2.7 The Derivative
By the end of your studying, you should know:
On-screen applet instructions: Use the slider to control the value of h. Note that the number of difference quotients computed and plotted increases as h->0. The button under the slider shows and hides the derivative curve. Whenever you like, you can compare a computed set of difference quotients with the derivative. What is the geometrical significance of the limit of the difference quotient as h -> 0?
ExamplesLet f(x) = x2 and g(x) = x. Find (f + g)' (4). Does this equal f '(4) + g'(4)?
VideosSee short videos of worked problems for this section.
ExercisesSee Exercises for 2.7 The Derivative (PDF).
Work online to solve the exercises for this section, or for any other section of the textbook.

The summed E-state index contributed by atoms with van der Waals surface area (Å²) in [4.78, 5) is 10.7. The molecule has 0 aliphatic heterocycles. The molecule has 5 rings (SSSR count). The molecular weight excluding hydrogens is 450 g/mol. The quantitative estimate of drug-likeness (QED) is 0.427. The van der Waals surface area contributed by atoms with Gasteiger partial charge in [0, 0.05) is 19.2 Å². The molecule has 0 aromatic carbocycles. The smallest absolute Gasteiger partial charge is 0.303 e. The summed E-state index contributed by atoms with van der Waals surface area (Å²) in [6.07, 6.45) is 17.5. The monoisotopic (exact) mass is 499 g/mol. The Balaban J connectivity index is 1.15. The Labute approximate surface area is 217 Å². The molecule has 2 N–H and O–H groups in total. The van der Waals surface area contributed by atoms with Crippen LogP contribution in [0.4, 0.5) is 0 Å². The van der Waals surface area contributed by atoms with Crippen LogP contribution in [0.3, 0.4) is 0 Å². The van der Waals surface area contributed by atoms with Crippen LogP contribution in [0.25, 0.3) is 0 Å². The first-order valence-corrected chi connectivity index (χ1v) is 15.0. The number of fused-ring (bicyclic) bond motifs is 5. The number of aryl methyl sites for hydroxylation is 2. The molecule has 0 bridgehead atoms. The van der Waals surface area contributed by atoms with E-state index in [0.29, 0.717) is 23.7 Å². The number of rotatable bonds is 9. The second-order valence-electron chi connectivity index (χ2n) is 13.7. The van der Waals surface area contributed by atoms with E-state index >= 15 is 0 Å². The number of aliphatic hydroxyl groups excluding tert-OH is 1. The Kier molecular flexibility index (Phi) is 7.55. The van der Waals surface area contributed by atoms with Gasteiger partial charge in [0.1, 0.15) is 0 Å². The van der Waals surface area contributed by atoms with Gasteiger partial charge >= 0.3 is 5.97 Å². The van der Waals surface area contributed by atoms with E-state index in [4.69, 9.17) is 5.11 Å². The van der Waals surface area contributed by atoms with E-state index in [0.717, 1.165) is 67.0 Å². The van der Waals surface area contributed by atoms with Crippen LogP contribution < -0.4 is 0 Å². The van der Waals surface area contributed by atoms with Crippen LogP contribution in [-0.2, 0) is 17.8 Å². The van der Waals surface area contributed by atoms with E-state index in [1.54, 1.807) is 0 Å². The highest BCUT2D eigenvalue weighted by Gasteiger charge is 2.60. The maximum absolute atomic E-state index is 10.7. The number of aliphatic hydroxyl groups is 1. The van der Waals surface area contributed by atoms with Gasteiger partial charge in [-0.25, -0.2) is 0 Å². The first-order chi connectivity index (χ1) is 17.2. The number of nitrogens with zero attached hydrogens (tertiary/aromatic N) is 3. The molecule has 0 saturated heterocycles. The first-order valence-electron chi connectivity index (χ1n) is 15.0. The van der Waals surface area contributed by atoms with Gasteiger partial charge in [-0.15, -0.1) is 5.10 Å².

Resources on the WebInformation on Newton
Biographical data from St. Andrew's University's Web site
Excerpt from W.W. Rouse Ball's "A Short Account of the History of Mathematics"
Average reaction rates and instantaneous reaction rates in chemistry can be quite different.
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Copyright © 2005 Donald L. Kreider, C. Dwight Lahr, Susan J. Diesel